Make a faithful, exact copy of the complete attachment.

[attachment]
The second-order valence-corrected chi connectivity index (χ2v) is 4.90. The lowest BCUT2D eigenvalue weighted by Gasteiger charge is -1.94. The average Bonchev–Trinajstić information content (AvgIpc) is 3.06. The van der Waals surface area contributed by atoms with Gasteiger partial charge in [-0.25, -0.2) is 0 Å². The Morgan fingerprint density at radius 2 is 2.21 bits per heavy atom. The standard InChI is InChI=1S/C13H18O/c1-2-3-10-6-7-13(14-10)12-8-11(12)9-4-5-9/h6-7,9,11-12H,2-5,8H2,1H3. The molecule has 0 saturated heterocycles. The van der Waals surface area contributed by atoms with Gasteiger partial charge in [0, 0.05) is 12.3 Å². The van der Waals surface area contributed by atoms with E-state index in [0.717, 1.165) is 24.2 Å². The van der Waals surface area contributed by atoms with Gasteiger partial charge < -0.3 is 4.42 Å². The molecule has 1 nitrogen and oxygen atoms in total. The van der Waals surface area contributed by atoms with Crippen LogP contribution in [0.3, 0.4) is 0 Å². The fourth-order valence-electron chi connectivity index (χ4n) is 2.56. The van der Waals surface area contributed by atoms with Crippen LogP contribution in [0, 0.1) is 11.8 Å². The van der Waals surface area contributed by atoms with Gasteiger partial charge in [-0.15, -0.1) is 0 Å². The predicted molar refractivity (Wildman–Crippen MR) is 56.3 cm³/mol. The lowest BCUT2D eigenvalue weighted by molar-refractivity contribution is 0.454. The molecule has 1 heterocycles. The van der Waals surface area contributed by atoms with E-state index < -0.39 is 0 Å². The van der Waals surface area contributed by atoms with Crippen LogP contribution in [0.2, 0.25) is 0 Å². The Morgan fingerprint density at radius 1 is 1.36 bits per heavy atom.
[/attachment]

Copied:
The second-order valence-corrected chi connectivity index (χ2v) is 4.90. The lowest BCUT2D eigenvalue weighted by Gasteiger charge is -1.94. The average Bonchev–Trinajstić information content (AvgIpc) is 3.06. The van der Waals surface area contributed by atoms with Gasteiger partial charge in [-0.25, -0.2) is 0 Å². The Morgan fingerprint density at radius 2 is 2.21 bits per heavy atom. The standard InChI is InChI=1S/C13H18O/c1-2-3-10-6-7-13(14-10)12-8-11(12)9-4-5-9/h6-7,9,11-12H,2-5,8H2,1H3. The molecule has 0 saturated heterocycles. The van der Waals surface area contributed by atoms with Gasteiger partial charge in [0, 0.05) is 12.3 Å². The van der Waals surface area contributed by atoms with E-state index in [0.717, 1.165) is 24.2 Å². The van der Waals surface area contributed by atoms with Gasteiger partial charge < -0.3 is 4.42 Å². The molecule has 1 nitrogen and oxygen atoms in total. The van der Waals surface area contributed by atoms with Crippen LogP contribution in [0.3, 0.4) is 0 Å². The fourth-order valence-electron chi connectivity index (χ4n) is 2.56. The van der Waals surface area contributed by atoms with Crippen LogP contribution in [0, 0.1) is 11.8 Å². The van der Waals surface area contributed by atoms with Gasteiger partial charge in [-0.15, -0.1) is 0 Å². The predicted molar refractivity (Wildman–Crippen MR) is 56.3 cm³/mol. The lowest BCUT2D eigenvalue weighted by molar-refractivity contribution is 0.454. The molecule has 1 heterocycles. The van der Waals surface area contributed by atoms with E-state index < -0.39 is 0 Å². The van der Waals surface area contributed by atoms with Crippen LogP contribution in [0.2, 0.25) is 0 Å². The Morgan fingerprint density at radius 1 is 1.36 bits per heavy atom.